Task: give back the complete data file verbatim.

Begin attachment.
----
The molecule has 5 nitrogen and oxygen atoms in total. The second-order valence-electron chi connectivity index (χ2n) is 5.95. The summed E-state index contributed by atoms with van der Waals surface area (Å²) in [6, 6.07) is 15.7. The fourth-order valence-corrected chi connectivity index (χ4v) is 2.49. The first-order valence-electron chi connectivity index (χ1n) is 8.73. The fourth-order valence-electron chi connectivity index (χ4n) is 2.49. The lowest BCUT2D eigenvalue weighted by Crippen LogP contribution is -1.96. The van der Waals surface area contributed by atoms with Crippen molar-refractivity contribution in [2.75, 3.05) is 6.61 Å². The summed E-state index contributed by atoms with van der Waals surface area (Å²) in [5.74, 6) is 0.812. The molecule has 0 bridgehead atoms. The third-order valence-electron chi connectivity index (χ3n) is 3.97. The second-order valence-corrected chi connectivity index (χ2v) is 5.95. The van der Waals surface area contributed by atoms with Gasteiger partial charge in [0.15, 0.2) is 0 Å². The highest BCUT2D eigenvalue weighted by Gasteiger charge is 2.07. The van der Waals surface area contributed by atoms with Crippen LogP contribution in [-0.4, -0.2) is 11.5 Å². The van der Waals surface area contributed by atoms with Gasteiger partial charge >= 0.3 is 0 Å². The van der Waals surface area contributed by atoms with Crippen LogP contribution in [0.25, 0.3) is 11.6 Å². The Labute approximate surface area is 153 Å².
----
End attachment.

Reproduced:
The molecule has 5 nitrogen and oxygen atoms in total. The second-order valence-electron chi connectivity index (χ2n) is 5.95. The summed E-state index contributed by atoms with van der Waals surface area (Å²) in [6, 6.07) is 15.7. The fourth-order valence-corrected chi connectivity index (χ4v) is 2.49. The first-order valence-electron chi connectivity index (χ1n) is 8.73. The fourth-order valence-electron chi connectivity index (χ4n) is 2.49. The lowest BCUT2D eigenvalue weighted by Crippen LogP contribution is -1.96. The van der Waals surface area contributed by atoms with Crippen molar-refractivity contribution in [2.75, 3.05) is 6.61 Å². The summed E-state index contributed by atoms with van der Waals surface area (Å²) in [5.74, 6) is 0.812. The molecule has 0 bridgehead atoms. The third-order valence-electron chi connectivity index (χ3n) is 3.97. The second-order valence-corrected chi connectivity index (χ2v) is 5.95. The van der Waals surface area contributed by atoms with Gasteiger partial charge in [0.15, 0.2) is 0 Å². The highest BCUT2D eigenvalue weighted by Gasteiger charge is 2.07. The van der Waals surface area contributed by atoms with Crippen LogP contribution in [-0.4, -0.2) is 11.5 Å². The van der Waals surface area contributed by atoms with Gasteiger partial charge >= 0.3 is 0 Å². The van der Waals surface area contributed by atoms with Crippen LogP contribution in [0.25, 0.3) is 11.6 Å². The Labute approximate surface area is 153 Å².